07/21/2014 08:57 am ET Updated Dec 06, 2017

Contemporary Artist Puts A Modern Twist On Vintage Japanese Erotic Art (NSFW)

Warning: This post is extremely NSFW. We mean, lots of nudity and images of sexual acts. Shunga does, after all, mean erotic art. Proceed with caution.

For the uninitiated, shunga is a Japanese term for erotic art.

Reaching its climax in the Edo period, from the 17th to 19th centuries, the NSFW genre was often realized via ukiyo-e, or woodblock prints. Japanese greats including Katsushika Hokusai, Kitagawa Utamaro and Utagawa Kunisada all dabbled in the bawdy art form. Shunga prints, though undeniably sexual, favored the strange and the silly as much as the romantic. Expect many ornate robes in various states of undress, lots of pubic hair, sex positions and the occasional octopus.


The Dream of the Fisherman's Wife, Hokusai, 1814.

Now, fast forward a couple centuries and reorient yourself from East to West. That's where Jeff Faerber comes in. The Brooklyn-based artist has created a series of modern shunga, erotic prints for the contemporary set. And if you thought Hokusai could get nasty, you ain't seen nothing yet.


Reclining Couple with Bonzai Tree, 
Girl Twittering

Faerber's decidedly NSFW works are enough to make even the most salacious of viewers blush. The colorful works, updated from woodblock prints to acrylic and pencil works, depict love in the 21st century, or at least lovemaking. Sexual partners donning many a piercing and tattoo flaunt blatantly engorged genitalia, a cartoonish embellishment that harkens back to the playfulness of the originals. Occasional Japanese robes, printed screens or sushi rolls further pay homage to the images' roots, though the dildos, cell phones and camcorders are nothing you'd find in the Edo period.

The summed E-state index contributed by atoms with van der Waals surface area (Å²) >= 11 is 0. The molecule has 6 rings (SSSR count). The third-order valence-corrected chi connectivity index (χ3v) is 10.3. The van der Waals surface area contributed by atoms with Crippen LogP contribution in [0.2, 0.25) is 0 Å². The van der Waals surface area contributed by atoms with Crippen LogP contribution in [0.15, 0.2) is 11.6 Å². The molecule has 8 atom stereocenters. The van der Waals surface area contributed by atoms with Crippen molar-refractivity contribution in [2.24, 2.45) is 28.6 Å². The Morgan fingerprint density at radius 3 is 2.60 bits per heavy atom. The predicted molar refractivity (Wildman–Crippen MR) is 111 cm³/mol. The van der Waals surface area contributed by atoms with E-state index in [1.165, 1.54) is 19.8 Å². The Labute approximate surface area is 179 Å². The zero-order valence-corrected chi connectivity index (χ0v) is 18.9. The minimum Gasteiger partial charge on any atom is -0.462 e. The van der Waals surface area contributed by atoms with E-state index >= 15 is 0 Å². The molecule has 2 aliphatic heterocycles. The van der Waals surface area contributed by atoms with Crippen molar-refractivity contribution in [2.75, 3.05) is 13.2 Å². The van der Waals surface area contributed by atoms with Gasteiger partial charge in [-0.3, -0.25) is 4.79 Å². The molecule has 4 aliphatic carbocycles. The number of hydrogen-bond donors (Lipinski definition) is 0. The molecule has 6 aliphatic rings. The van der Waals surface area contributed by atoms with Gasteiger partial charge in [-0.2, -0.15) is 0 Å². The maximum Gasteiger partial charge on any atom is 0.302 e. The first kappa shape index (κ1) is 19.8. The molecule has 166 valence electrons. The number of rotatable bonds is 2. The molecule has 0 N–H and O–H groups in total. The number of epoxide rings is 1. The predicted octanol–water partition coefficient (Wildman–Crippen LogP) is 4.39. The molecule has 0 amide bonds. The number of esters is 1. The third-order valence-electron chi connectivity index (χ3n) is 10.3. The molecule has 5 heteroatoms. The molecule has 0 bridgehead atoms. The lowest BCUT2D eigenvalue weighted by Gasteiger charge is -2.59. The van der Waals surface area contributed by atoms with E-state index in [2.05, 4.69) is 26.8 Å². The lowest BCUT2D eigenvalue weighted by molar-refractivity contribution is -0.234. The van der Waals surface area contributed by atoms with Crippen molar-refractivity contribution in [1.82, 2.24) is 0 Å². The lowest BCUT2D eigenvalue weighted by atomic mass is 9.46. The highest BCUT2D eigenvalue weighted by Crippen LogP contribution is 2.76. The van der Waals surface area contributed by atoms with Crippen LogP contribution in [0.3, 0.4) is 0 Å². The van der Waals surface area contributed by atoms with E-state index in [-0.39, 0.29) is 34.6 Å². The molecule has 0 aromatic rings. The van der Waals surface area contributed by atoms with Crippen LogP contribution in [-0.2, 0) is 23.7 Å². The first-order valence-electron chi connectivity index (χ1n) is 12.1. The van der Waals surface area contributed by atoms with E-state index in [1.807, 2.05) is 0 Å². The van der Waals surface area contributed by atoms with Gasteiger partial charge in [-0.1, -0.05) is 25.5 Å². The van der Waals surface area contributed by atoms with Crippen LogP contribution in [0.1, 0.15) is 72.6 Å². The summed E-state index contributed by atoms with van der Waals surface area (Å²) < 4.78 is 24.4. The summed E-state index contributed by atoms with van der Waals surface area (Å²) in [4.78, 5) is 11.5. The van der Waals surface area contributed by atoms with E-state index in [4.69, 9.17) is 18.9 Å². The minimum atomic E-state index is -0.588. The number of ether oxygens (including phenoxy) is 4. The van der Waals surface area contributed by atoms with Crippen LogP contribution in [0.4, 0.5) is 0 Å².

"I've been a huge fan of all Japanese woodblock prints for as long as I can remember," the artist wrote in an email to The Huffington Post. "This includes shunga (the erotic ones) as well as the 'family-friendly' ones such as samurai battling monsters, quiet landscapes, or the iconic Hokusai wave with Mount Fuji print. Something about their line quality and flat, limited colors always reminds me of super hero comics from my youth. The Japanese shunga prints, of course, have the added titillation factor and Incredible Hulk-sized hero phalluses which make them particularly memorable."


A brief respite in a discussion of Keynesian economics as it relates to GDP 14 x 18 inches Acrylic and pencil on paper mounted
on acid-free board

The illicit images, hilariously endowed with titles like "Girl with Suitor, Listening to Radiohead" and "Two Scholars in the Cusp of Evening 
Utilizing Coconut Oil," present a lighthearted and super sexy meditation on how the erotic is portrayed and practiced, then and now, in the East and in the West. Though there are many differences -- ahem, iPods and genital piercings -- the main thrust remains the same.

"One thing that I find interesting is that when the shunga prints were produced, their contemporary society viewed them as low-brow pornography and many of the artists had stage-names to 'protect' their reputations for their mainstream work (including Hokusai.) Yet today, the places where one can view shunga pieces are in museums, revered art galleries, or respectable coffee-table sized books. Somehow most societies view contemporary expressions of sex as distasteful but veiled behind a century or two, suddenly these works have aged like a fine chablis and can be viewed with pinkies aloft in polite society. I look forward to the twenty second century where I will finally be viewed as snooty and de rigueur."

We look forward to that day as well, Jeff. Take a peek at Faerber's naughty renderings below and let us know your thoughts. Be warned, they are really, truly quite NSFW.



Takashi Murakami